Previous attempts have been made to add an insecticide carrying component to an ID ear tag. For example, U.S. Pat. No. 4,428,327 describes a two-piece ID tag having a rectangular insecticide impregnated member that is secured to the bottom portion of the flat identification area of the tag. Optionally, a second insecticide impregnated member can be secured to the opposite side of the ID tag as well.

Long term retention of the insecticide members on the ID tag is problematic with designs of this type. Moreover, because only one side of the insecticide member is exposed, less insecticide is transferred to the animal. In addition, it is not practical with this known design to replace the insecticide member(s) in a way that will facilitate reliable retention of the replacement insecticide member(s) on the ID tag. As a result, combination tags of this type have not been widely commercialized.

A second prior art combination insecticide-ID tag is shown in U.S. Pat. No. 4,366,777, which discloses a one-piece ID tag having a separately attachable collar member, comprising an insecticide reservoir, that is wrapped around the neck portion of the ID tag. As the two ends of the collar member are designed to be adhesively secured to one another, long term retention of the insecticide reservoir on the ID tag is also clearly a problem with this known design. In addition, very limited surface area is provided on the insecticide reservoir, thus compromising the time period over which proper efficacy of the insecticide can be maintained.

A further combination tag is disclosed in U.S. Pat. No. 4,612,877. A first embodiment of the combination tag shown in this patent comprises a one-piece ID tag having an elongated dove-tail channel formed on the backside of the panel portion of the tag for slidingly receiving an insecticide tag member having a correspondingly-shaped attachment rib. A second embodiment shows a one-piece ID tag having a slot formed in the neck portion of the tag for receiving an enlarged arrow-shaped attachment head portion of an insecticide member. In both embodiments, long term retention of the insecticide member on the ID tag is problematic, due to the relative softness of the plastic material required for carrying insecticide, which makes it highly likely that the insecticide member will be ripped or torn from the tag when the animal rubs its head against its body or against other objects.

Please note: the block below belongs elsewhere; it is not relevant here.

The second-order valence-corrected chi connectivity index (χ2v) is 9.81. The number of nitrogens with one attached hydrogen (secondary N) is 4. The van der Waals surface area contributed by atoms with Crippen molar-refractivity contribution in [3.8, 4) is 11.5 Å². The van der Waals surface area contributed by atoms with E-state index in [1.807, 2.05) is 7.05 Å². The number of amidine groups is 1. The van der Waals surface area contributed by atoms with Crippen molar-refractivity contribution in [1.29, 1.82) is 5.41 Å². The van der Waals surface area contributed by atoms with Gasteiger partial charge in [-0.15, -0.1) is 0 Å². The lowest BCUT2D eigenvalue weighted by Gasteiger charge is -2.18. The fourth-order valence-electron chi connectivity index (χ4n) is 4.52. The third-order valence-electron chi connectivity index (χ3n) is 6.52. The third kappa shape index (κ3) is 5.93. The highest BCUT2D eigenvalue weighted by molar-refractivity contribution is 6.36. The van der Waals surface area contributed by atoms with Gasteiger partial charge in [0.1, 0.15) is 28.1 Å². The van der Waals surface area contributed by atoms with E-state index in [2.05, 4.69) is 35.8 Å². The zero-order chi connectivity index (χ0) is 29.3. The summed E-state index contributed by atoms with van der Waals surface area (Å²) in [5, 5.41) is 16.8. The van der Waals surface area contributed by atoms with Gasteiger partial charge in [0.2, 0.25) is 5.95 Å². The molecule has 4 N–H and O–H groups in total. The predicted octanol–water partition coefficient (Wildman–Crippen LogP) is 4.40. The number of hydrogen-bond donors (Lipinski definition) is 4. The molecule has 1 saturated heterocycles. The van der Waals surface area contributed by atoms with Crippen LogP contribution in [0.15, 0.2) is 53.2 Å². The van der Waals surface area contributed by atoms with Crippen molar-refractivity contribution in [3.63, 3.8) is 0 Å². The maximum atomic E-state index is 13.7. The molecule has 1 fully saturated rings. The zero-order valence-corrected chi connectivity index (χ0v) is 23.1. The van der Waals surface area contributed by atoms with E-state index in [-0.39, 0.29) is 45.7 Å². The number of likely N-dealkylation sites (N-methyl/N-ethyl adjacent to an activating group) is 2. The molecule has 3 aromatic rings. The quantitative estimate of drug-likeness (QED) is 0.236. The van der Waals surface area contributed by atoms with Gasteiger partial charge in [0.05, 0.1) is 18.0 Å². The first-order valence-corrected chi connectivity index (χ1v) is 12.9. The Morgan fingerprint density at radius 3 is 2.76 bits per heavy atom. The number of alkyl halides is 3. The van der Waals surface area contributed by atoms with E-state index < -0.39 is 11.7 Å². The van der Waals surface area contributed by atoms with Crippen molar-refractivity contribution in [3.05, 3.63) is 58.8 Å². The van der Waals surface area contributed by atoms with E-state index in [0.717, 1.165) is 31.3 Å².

Lastly, U.S. Pat. No. 4,059,074 shows a one-piece ID tag having a disc-shaped insecticide carrier coupled to the stem portion of the tag. The circular insecticide disk has a central hole for receiving the stem of the tag and a slot extending radially from the central hole to the outer perimeter of the disk to enable the insecticide disk to be slipped over the stem for attachment to the tag. However, as noted above, due to the relative softness of the plastic material required to carry the insecticide, it is readily apparent the illustrated circular insecticide disk is susceptible to becoming separated from the ID tag in the same manner in which it is installed; namely by the stem of the tag slipping back through the radial slot in the disk.